define the cityscape — elements of the new

When I would return home from Boston

hopes that the committee’s work will result

development may include European-style

College in the mid-1970s, I distinctly

in a faster, more efficient, effective way to

crosswalks (at road midpoints) that ensure

remember driving through Providence and

develop this land, resulting in “greater

pedestrian safety and smoother traffic flow,

“I grew up in Cranston and attended MB

After 33 years in Rhode Island real

“My involvement with the Providence

“For the longest time, Providence was a

“A liberal arts curriculum is of geometrically growing importance. Middle and upper school students need to be exposed to a variety of arts so that as intelligent and thoughtful a selection can be made when a life course is determined. Historically, one ‘follows in one’s parents’ footsteps,’ but the world now offers a tremendous variety of opportunities in myriad areas, and these are literally changing by the day the planet over. Having solid exposure through a well-designed and executed liberal arts curriculum provides excellent guidance and an invaluable platform to learn, know and select one’s life choices.”

promoting pedestrian activity, ecological

Providence last summer. Michael was one

commitments, ‘green’ technology and other

invited to meet with top IBM executives to

ideas. “These ideas were too futuristic a few

discuss the varied processes of permits and

years ago,” he says, “but now these kind of

approvals — from zoning relief to building

concepts are no longer the way of the

permits — and to work to incorporate

future, they are the way of the present.”

technology into the system to increase

effectiveness and efficiency. Providence was

“The first rule of business is ‘Don’t

ignore the obvious,’” Michael says. “Right in

one of only 24 cities worldwide to receive an

our midst, we have world-class hospitals —

IBM Smarter Cities grant last summer. IBM

Rhode Island, Hasbro, Miriam — and

consultants and specialists are studying how

universities — Brown, RISD, and Johnson &

intelligent technology might unite and

Wales. Joining together with these venerable

advance different aspects of life in Providence,

institutions and creating and fostering the

looking at ways to make the city healthier, safer,

“Visitors to Providence in 20-30 years will see a

natural synergy among them is the basis for

smarter, more prosperous and attractive to

pedestrian-oriented city tied together with walking

city growth. In turn, ancillary growth will

current and prospective residents and businesses.

and bike paths, maybe trolleys. Residents will see

come in the form of residences, restaurants,

Photo: Marianne Lee

billions of dollars in new investment by our

retailers, right down to coffeeshops, tailors

Michael Voccola ’76 is corporate vice president at

hospitals and universities. We will see extensive

and dry cleaners. All of this is needed to

the Procaccianti Group. After MB, he headed to

residential in downtown, citizens availing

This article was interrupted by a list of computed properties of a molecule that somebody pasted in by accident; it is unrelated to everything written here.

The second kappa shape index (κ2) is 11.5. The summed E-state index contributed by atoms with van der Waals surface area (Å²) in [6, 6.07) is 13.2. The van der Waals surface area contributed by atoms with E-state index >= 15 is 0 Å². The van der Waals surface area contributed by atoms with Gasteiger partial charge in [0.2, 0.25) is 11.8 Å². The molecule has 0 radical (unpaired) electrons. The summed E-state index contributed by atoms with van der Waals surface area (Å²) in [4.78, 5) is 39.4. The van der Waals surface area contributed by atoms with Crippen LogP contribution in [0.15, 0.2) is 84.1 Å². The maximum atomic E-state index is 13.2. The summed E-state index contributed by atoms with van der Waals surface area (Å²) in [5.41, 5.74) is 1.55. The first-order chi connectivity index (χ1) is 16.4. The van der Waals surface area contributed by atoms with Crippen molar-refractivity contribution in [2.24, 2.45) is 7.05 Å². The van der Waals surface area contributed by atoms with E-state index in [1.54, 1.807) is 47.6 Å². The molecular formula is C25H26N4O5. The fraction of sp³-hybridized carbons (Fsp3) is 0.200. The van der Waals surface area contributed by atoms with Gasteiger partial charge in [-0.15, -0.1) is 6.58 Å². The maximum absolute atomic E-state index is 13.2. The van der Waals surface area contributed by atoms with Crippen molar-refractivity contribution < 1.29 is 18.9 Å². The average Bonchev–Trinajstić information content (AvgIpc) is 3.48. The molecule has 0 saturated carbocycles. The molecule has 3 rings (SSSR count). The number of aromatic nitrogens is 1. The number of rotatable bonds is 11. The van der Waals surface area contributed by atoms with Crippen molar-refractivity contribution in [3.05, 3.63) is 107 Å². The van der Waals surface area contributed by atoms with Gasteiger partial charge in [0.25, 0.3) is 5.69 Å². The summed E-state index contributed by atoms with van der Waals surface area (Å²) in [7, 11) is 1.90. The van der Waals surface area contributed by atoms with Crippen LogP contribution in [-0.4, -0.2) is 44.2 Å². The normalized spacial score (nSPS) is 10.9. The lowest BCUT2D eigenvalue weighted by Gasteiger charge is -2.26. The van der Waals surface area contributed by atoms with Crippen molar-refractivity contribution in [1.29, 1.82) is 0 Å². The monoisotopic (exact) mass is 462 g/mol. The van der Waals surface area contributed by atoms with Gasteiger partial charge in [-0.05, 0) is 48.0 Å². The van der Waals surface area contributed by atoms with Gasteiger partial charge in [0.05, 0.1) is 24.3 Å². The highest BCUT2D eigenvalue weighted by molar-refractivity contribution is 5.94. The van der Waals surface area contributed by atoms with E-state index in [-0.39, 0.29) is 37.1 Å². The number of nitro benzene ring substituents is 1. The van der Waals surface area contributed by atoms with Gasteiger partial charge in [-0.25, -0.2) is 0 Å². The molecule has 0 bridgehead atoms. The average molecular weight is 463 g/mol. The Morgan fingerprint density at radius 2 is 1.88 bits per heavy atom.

transform a conventional city into a

Boston College. Michael worked full-time for the

themselves of the cultural fabric of our performing

cohesive community.”

final three years of his undergraduate program,

arts, and world-class businesses of all types coming

graduating with a degree in marketing from the

in to take advantage of the new population. All

Smarter Cities: A challenging aspect of

School of Management. He received his law degree

this will lead to greater, more stable employment

Michael’s work involves permitting and

from Roger Williams University School of Law and

for all. I look forward to seeing a new Providence

approvals, which differ among municipalities.

is a past recipient of a Providence Preservation

as our forefathers saw when they first started to

For this reason, he became involved with the

Award for Reuse of Historically Significant

create our financial district by filling the basin in

IBM Smarter Cities Challenge awarded to

Property (Vineyard Court, Providence).

the early 1800s.”


Sparking Change Albie Dahlberg ’87 “With seven billion people on this planet, most of whom want to live like Americans, our resources are under tremendous stress. I think, for most photo: Providence Phoenix

people, it will be impossible not to be aware of the environmental costs of our lifestyle. As we deplete the cheap resources, there will be more conflicts and rising prices, so there will be economic impacts as well.”

Many in the MB community know Albie Dahlberg ’87 for his service to the school as a member of

Are there other ways that you personally are trying to be more energy independent?

Have you encountered any surprising sources of support for this initiative?

the Alumni Association Board and a member

I have solar thermal panels on my roof to

I am surprised by the boldness of the U.S.

produce hot water. It replaced using our oil

Navy’s goals for petroleum reduction and

burner for hot water. We also use a wood

new renewable energy sources, but it makes

pellet stove for heat, so together, those two

perfect sense. The Newport Naval base is

changes reduced our oil consumption

the leader in plug-in electric vehicles in


Rhode Island right now, with about 20

of MB Forum 2030 (see page 17). Albie continues to help Rhode Island look forward and recently launched an effort to help make our state a leader in the move toward electric vehicles: How did you get involved with Project Get Ready? I started Project Get Ready Rhode Island (PGR RI) to address what I believe is one of the greatest threats facing this nation — our